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Docking: Impact Review needed?

IN THE ongoing furore over the Government’s capitulation to anti-docking animal welfare groups during the Animal Welfare Bill’s passage through Parliament, it may be worth considering the lessons of anti-docking legislation in other countries. Similarly, some breeders have laid criticism at the Kennel Club’s door for not taking a more pro-active stance against the planned ban.

Leading UK breeder and member of the Council of Docked Breeds RON HENNEY suggests that it is not too late for the Kennel Club to make a stand and undertake some research to strengthen the case for allowing docking to continue…


We have heard all about Government impact assessments, about the possible loss of income that might be suffered by the impoverished Veterinary profession. It is surely time for the Kennel Club [and I can think of no more appropriate body] to produce, before the report stage, an impact study on the effect of a docking ban on Pedigree dog breeding.

This, I suspect, is the ‘impact knowledge’ that is important to breeders. It must not involve the present day preoccupation with money, money, how much money?!

Critics of the docking procedure try to denigrate the practice calling it "A barbaric mutilation. A mere cosmetic fad!" Well there are quite a few of the latter about and I could well see myself applying the description ‘barbaric’ to them. I fully accept that the docked breeds are cosmetically aesthetic. Should they be singled out and derided for that? That is merely what is seen. More important is what is achieved by docking.

I have said before that in addition to the avoidance of hurt is the ‘Maintaining of Breed Standards.’ This means exactly what it says. The word ‘standards’ splits into two parts. First the specific requirements for shape, size, agility, etc: The second is the unwritten requirement, accepted by all genuine breeders, that the conformation to standard is maintained in the context of ‘health and temperament’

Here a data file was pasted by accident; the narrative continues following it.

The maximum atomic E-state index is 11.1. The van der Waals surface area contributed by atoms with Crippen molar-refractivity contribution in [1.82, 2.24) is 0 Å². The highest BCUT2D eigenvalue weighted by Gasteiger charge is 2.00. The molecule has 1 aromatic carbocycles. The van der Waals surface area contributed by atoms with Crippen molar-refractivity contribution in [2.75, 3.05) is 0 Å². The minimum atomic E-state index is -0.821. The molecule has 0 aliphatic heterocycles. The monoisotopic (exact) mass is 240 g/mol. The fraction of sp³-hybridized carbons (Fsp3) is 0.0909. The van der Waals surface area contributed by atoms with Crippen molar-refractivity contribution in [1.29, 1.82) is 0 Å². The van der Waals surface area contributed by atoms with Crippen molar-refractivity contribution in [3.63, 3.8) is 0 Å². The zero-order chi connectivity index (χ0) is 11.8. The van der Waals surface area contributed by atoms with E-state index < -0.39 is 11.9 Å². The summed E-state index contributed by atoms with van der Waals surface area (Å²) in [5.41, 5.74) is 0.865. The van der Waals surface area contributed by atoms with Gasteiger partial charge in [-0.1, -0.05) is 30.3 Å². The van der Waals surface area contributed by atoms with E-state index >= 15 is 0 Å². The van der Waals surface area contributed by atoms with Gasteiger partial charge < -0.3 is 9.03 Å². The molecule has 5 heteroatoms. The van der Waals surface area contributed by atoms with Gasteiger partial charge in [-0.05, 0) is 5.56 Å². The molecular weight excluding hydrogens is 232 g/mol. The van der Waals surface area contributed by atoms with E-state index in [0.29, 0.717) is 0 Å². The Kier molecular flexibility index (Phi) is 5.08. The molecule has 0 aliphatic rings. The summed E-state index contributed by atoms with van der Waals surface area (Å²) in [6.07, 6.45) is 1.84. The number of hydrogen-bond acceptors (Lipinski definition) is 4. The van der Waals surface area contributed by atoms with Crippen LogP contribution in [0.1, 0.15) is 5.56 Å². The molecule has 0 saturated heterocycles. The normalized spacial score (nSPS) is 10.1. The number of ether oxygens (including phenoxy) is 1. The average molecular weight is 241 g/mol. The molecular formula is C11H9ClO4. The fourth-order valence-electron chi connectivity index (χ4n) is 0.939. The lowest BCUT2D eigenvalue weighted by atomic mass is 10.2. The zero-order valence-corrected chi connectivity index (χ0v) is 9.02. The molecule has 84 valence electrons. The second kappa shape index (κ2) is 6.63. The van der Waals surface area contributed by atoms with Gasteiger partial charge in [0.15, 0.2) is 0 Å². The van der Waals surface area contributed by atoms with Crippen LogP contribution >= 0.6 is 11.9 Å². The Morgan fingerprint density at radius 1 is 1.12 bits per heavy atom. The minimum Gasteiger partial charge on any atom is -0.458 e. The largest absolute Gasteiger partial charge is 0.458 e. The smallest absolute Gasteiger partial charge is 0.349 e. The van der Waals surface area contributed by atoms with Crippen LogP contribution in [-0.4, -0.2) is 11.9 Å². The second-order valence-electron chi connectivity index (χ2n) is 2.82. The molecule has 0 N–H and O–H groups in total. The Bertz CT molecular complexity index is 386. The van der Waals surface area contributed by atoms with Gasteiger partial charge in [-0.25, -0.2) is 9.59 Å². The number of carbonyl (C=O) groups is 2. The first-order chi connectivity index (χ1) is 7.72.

One important way to achieve this [as we are told by the vet profession] is to maintain a broad gene pool. This is precisely what docking helps to do for the breeds in question. It is a simple and effective way of avoiding obsession with one particular aspect that is notoriously difficult to standardise and ‘fix’ i.e. tail length, carriage and placement. Docking thus increases selectivity and available stock for breeding.

I am responsible on behalf of the Council of Docked Breeds for liaison between that organisation and the docking issue in Australia & New Zealand. We work closely with the Kennel Club committees of both these countries that have delegated the task of overseeing the matter as it affects them.

The Australian tables reproduced here relate registration data for traditionally docked breeds from the twelve months before and twelve months after the introduction of a ban in New South Wales. There is a difficulty in that bans were introduced at different times in different states, whilst no such docking ban exists in the two remaining states and hence some crossover impact distortion. However the situation, I am told, is getting worse. To illustrate: Dobermann registrations: when NSW state is taken in isolation, these are down 79% not the 48% shown in the table